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Gigabyte 7DXC AMD 760 Motherboard Review

Author: Ryan Shrout
Subject: Motherboards
Manufacturer: Gigabyte
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Physical Features and Layout

This content was originally featured on Amdmb.com and has been converted to PC Perspective's website. Some color changes and flaws may appear.

While a new chipset may be exciting, we cannot overlook the features and layout of the motherboard that are vital, no matter what we may be putting on it. Let’s start at the slot configuration, which kind of disappointed me. Gigabyte left the 7DXC motherboard in a 5/0/1/1 configuration (PCI/ISA/AMR/AGP). I would have liked to see them add in a sixth PCI slot and get rid of the AMR slot if necessary. While some user’s may complain about the lack of a Legacy ISA slot, I feel that with everything improving as it, including memory speeds, its over due for ISA to be pushed off the high-end market of PCs.






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As is becoming standard now, the GA-7DXC has support for ATA-100 devices, but only on two IDE channels. For those of you who are used to getting 4 IDE channels such as on the Abit KT7-RAID or the latest MSI KT133 motherboard, you may have to hold off on the 7DXC (or consider some SCSI devices). Also note that Gigabyte has conformed to the new standard for coloring and made the primary IDE channel red. Not a big deal, but should make installations slightly easier.


The Northbridge to the motherboard is the AMD 761 chipset. Covered by an active cooling heatsink and fan combination, you should have no problems with this new DDR chipset that has been rumored to create much more heat than the AMD 750 and VIA KT133 chipsets. I did come across a minor problem with the fan: the noise. Installation in the test bench and setup had no problems and the fan was silent. However, when installing the motherboard inside a case, sitting right up, there was a resonant sound that hummed from the fan bouncing on the chipset heatsink. While after some minor modifications to it (read: hitting the fan with a screwdriver), the sound was fixed and never showed up again.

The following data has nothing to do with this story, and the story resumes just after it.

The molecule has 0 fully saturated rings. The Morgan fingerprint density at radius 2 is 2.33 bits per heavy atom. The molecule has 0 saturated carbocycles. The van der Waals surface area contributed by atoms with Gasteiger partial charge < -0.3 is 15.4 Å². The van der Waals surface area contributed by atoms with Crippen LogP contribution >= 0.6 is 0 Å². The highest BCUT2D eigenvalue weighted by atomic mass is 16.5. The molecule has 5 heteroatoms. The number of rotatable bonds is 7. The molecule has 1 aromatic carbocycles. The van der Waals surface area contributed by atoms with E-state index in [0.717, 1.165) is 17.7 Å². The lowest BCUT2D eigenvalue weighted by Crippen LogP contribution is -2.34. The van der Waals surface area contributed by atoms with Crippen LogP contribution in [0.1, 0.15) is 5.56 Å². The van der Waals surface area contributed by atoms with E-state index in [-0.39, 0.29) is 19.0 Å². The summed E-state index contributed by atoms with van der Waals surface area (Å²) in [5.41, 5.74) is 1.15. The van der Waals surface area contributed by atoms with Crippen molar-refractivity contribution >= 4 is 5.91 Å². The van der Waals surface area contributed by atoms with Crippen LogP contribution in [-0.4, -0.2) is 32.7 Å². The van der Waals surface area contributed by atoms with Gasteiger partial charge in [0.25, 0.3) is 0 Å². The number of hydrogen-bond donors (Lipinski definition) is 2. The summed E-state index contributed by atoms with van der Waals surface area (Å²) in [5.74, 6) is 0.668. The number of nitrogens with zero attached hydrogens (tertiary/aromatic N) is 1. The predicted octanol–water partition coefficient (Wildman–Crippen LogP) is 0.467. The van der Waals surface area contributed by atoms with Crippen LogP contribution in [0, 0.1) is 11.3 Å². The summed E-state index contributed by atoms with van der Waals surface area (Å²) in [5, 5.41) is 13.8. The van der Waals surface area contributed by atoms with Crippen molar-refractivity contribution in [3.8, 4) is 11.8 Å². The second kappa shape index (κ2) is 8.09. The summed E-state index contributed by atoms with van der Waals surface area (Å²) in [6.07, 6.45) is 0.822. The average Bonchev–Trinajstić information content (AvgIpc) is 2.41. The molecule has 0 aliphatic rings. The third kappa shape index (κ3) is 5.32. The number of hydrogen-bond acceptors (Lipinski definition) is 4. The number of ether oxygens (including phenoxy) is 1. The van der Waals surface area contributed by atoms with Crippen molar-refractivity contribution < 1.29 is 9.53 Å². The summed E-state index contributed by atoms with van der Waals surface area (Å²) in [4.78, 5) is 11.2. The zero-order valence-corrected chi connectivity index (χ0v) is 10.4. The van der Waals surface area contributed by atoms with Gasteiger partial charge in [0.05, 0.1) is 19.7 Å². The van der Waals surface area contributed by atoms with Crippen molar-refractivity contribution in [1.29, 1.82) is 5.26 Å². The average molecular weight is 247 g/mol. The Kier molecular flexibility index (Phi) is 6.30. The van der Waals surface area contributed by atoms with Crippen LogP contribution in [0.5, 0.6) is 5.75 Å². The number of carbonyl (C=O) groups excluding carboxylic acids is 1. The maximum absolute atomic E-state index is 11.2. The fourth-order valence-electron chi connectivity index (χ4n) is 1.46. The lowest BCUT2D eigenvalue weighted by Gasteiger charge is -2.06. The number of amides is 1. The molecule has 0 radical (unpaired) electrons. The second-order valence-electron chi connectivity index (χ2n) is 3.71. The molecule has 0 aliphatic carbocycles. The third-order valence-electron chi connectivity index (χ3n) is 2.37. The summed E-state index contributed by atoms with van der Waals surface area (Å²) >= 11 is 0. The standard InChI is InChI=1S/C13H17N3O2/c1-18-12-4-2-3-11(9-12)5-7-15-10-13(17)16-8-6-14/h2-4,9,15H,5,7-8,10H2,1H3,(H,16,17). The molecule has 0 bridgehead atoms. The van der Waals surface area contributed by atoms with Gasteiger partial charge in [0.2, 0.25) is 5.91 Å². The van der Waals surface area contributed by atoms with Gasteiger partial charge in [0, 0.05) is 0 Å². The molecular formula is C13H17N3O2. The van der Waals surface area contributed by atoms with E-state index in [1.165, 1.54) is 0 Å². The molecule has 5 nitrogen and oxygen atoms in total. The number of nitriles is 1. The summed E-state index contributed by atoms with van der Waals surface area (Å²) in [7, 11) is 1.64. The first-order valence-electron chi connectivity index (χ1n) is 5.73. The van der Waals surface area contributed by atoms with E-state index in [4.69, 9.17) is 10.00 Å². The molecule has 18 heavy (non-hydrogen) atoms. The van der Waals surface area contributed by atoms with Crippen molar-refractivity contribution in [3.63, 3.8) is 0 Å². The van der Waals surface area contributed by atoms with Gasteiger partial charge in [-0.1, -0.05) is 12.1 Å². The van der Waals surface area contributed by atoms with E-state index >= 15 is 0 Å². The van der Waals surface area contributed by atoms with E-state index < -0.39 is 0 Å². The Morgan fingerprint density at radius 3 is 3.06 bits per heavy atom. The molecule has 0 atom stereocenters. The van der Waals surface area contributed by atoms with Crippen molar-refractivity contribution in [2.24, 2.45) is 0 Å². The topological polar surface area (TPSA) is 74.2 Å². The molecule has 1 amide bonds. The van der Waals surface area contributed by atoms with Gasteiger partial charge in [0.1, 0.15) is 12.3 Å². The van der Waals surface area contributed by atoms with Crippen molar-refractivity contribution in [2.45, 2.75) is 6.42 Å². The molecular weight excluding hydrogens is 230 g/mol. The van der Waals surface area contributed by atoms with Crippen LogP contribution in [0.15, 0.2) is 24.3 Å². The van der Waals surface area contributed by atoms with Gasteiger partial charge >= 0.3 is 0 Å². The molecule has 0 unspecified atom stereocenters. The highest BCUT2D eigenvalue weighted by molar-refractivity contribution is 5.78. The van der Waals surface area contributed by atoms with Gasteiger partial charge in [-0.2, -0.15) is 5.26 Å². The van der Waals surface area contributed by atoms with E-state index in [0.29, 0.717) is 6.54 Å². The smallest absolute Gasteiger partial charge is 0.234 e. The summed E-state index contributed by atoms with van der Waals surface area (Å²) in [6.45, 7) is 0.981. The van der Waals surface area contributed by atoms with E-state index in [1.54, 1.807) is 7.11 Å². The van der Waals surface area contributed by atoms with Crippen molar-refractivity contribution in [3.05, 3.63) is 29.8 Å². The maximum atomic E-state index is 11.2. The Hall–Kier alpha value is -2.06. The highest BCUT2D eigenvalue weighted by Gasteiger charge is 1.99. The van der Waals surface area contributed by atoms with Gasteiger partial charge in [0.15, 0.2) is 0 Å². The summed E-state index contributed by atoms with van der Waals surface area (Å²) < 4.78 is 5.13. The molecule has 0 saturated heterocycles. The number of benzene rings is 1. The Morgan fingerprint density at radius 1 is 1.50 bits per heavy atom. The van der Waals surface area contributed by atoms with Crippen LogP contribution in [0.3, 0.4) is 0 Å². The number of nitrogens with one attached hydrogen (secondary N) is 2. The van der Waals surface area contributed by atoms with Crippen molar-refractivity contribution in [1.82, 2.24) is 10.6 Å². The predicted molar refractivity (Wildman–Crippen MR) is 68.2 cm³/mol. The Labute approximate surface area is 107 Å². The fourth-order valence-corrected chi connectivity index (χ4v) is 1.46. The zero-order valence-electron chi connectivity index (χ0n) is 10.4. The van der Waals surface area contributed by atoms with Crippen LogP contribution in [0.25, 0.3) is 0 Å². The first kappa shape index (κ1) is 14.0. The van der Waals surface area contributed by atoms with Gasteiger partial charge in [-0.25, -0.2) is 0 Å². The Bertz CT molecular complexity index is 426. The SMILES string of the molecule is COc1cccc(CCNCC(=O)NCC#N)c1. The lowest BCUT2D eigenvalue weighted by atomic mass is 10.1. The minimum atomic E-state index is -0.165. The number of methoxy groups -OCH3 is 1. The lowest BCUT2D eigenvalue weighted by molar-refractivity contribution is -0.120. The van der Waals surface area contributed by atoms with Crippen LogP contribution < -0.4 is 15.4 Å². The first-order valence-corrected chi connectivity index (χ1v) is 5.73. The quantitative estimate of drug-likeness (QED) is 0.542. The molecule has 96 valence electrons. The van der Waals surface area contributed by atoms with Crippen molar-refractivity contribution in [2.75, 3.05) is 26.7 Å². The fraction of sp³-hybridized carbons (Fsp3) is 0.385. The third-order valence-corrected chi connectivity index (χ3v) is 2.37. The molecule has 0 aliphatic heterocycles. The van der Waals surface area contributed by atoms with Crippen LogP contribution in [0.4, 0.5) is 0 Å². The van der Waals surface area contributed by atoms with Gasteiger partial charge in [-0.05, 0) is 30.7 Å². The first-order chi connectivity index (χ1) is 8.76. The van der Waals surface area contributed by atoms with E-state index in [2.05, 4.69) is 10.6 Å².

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As for the Southbridge, Gigabyte decided to veer away from the AMD 760 chipset and chose to use the VIA 686B chipset. The 686B has been proven to be fast and effective and has all the features that are need in Southbridge chip. I tried to get information from Gigabyte about their reasoning behind leaving the AMD 766 Southbridge out, but didn’t get any responses.


For those who are overclocker’s or just like to have the best quality cooling on their processor, you will be pleased to know that there is sufficient room for larger than standard heatsinks. I had no problems attaching a Thermaltake Super Orb to the motherboard and it did cause any contact problems as it did on the Abit motherboard.


Finally, you surely have noticed the number of RAM slots. Being only two, this is something that we are used to seeing on Intel RAMBUS boards, but not from AMD. Though unproven, they are rumored reports that the AMD 760 chipset has some problems using more than two RAM slots. If you were to look closely at the location where a third slot would go, you’ll the all the connections and solder points where one was planned to be installed, but was left out. While this is disappointing, since each slot can handle 1024MB of RAM, a limit of 2GB of DDR SDRAM shouldn’t be a problem for home users.

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